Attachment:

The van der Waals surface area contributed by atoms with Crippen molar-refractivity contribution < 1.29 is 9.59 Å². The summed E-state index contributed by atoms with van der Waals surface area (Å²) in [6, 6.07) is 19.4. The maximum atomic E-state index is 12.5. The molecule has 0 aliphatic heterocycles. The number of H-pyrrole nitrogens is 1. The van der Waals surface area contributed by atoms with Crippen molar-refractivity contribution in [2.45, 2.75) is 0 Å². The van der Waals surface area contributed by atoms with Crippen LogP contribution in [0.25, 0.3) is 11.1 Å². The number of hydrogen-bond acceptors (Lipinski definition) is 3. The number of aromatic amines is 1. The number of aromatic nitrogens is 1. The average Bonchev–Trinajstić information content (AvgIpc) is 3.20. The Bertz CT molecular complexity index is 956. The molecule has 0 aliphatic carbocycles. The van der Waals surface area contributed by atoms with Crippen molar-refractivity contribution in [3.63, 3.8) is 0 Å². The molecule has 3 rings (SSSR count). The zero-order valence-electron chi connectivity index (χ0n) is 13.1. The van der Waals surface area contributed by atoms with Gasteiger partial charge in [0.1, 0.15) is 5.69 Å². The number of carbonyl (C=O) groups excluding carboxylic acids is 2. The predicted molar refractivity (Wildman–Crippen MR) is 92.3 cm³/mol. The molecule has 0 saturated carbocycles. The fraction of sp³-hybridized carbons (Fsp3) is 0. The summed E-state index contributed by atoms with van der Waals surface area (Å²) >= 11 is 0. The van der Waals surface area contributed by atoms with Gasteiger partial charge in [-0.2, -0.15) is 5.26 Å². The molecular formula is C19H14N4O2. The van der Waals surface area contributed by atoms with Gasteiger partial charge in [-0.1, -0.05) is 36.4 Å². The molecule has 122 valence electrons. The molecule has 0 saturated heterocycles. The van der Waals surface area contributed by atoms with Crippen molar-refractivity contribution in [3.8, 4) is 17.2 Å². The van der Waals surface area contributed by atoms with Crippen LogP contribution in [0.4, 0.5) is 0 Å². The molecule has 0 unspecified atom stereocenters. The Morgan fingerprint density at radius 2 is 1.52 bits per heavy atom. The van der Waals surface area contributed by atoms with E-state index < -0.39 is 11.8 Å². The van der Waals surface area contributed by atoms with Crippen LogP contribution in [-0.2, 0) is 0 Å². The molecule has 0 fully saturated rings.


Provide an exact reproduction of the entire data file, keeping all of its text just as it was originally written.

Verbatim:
The van der Waals surface area contributed by atoms with Crippen molar-refractivity contribution < 1.29 is 9.59 Å². The summed E-state index contributed by atoms with van der Waals surface area (Å²) in [6, 6.07) is 19.4. The maximum atomic E-state index is 12.5. The molecule has 0 aliphatic heterocycles. The number of H-pyrrole nitrogens is 1. The van der Waals surface area contributed by atoms with Crippen molar-refractivity contribution in [2.45, 2.75) is 0 Å². The van der Waals surface area contributed by atoms with Crippen LogP contribution in [0.25, 0.3) is 11.1 Å². The number of hydrogen-bond acceptors (Lipinski definition) is 3. The number of aromatic amines is 1. The number of aromatic nitrogens is 1. The average Bonchev–Trinajstić information content (AvgIpc) is 3.20. The Bertz CT molecular complexity index is 956. The molecule has 0 aliphatic carbocycles. The van der Waals surface area contributed by atoms with Crippen molar-refractivity contribution in [3.63, 3.8) is 0 Å². The molecule has 3 rings (SSSR count). The zero-order valence-electron chi connectivity index (χ0n) is 13.1. The van der Waals surface area contributed by atoms with Gasteiger partial charge in [0.1, 0.15) is 5.69 Å². The number of carbonyl (C=O) groups excluding carboxylic acids is 2. The predicted molar refractivity (Wildman–Crippen MR) is 92.3 cm³/mol. The molecule has 0 saturated carbocycles. The fraction of sp³-hybridized carbons (Fsp3) is 0. The summed E-state index contributed by atoms with van der Waals surface area (Å²) >= 11 is 0. The van der Waals surface area contributed by atoms with Gasteiger partial charge in [-0.2, -0.15) is 5.26 Å². The molecular formula is C19H14N4O2. The van der Waals surface area contributed by atoms with Gasteiger partial charge in [-0.1, -0.05) is 36.4 Å². The molecule has 122 valence electrons. The molecule has 0 saturated heterocycles. The van der Waals surface area contributed by atoms with Crippen molar-refractivity contribution in [3.8, 4) is 17.2 Å². The van der Waals surface area contributed by atoms with Crippen LogP contribution in [0.4, 0.5) is 0 Å². The molecule has 0 unspecified atom stereocenters. The Morgan fingerprint density at radius 2 is 1.52 bits per heavy atom. The van der Waals surface area contributed by atoms with E-state index < -0.39 is 11.8 Å². The van der Waals surface area contributed by atoms with Crippen LogP contribution in [-0.2, 0) is 0 Å². The molecule has 0 fully saturated rings.